The Pickle with Procurement

When I reach any section on procurement in one of my courses, I regularly ask the question “What is procurement?”. The answer I am often given is “buying stuff”! In programmes, we often need to procure something from an external company. The more complex the programme the more likely you will need external help or materials.

Recently, Crossrail has been in the news again as timescales have gone back yet again – from the original December 2018 to “October 2020 to March 2021”. Any programme where there are time increases usually experience an increase in costs and Crossrail is no exception, rising from 2010’s figure of £14.8 Billion to the current funding figure of £17.6 Billion. 

The National Audit Office (NAO) has produced an excellent report into the current state of affairs and the findings in the report are interesting. Quotes in this article are taken directly from the NAO’s report.

The aspect of the report that drew my eye the most was the section on how Crossrail set up the contractual relationships necessary to deliver such a complex programme. 36 main contracts were needed to deliver Crossrail. That number of main contracts is not surprising given the complexity of the work. 

Crossrail is a seriously complex undertaking as programmes go. 73 miles of railway and 10 new stations tell only part of the story. 26 miles of the railways require new tunnels – beneath London – basically complex hard to reach places under a major world city. When Crossrail was set up, the “sponsors set the requirements for the programme, including the scope, budget and timetable”. However, they acknowledge that Crossrail was granted a large amount of autonomy, giving the sponsors “few effective contractual levers”.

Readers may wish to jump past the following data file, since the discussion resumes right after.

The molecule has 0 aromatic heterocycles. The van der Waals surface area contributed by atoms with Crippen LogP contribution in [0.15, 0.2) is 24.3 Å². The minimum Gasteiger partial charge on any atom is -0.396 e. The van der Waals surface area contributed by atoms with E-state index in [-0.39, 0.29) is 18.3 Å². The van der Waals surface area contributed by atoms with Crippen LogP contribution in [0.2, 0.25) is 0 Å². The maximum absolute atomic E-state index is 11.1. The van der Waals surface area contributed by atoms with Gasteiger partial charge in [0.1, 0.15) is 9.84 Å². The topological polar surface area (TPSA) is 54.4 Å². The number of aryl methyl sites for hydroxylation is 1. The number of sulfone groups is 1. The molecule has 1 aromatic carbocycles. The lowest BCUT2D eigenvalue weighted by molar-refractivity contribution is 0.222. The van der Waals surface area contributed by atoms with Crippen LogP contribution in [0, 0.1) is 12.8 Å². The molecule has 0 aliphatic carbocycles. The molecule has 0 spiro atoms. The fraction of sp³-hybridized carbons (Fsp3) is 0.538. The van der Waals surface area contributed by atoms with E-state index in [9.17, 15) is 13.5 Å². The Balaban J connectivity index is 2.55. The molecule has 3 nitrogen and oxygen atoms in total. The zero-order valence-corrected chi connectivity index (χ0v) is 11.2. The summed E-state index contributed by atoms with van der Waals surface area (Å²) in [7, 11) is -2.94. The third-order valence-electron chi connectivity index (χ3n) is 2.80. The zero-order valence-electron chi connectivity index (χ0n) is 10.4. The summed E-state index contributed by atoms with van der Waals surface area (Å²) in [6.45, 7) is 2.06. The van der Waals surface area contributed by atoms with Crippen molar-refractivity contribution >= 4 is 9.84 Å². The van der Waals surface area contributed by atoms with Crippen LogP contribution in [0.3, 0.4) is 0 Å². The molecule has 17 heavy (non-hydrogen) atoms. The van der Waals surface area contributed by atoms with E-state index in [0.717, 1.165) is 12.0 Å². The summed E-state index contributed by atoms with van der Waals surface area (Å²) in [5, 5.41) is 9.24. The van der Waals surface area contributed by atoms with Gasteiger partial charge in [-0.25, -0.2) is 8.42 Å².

Crossrail did not require individual contractors to manage their dependencies with other contractors. Instead, they hired a specialist contractor to provide support in managing the programme, which included managing the integration of multiple contractors. This is a complex undertaking, and bringing specialist assistance was a sensible decision.

Later, Crossrail merged these other teams providing support into their own management teams – which had the impact of Crossrail taking on the responsibility of managing the dependencies themselves. A large number of the cost and time impacts have come about as a result of compensating contractors for delays occurring on other contracts.

There are numerous other ways of setting up a large programme in terms of procuring the services required to deliver it. It is rare that there is a right way and a wrong way – even with the benefit of hindsight. It is possible that another way of procuring the services would have been worse – the NAO report does not say anything either way on that matter.

There is more in the report (and lots more in the large report), but the issue with the contracts which resulted in costs expanding shows a truth. Nothing in project or programme management can be considered independently. 

When procuring services, the way you set this up affects how the programme runs. When I teach procurement, I stress the importance of Project and Programme managers working closely with the procurement teams. As I ask my delegates, “who wears the immediate consequences of procurement not meeting our needs?”

The NAO report can be found here: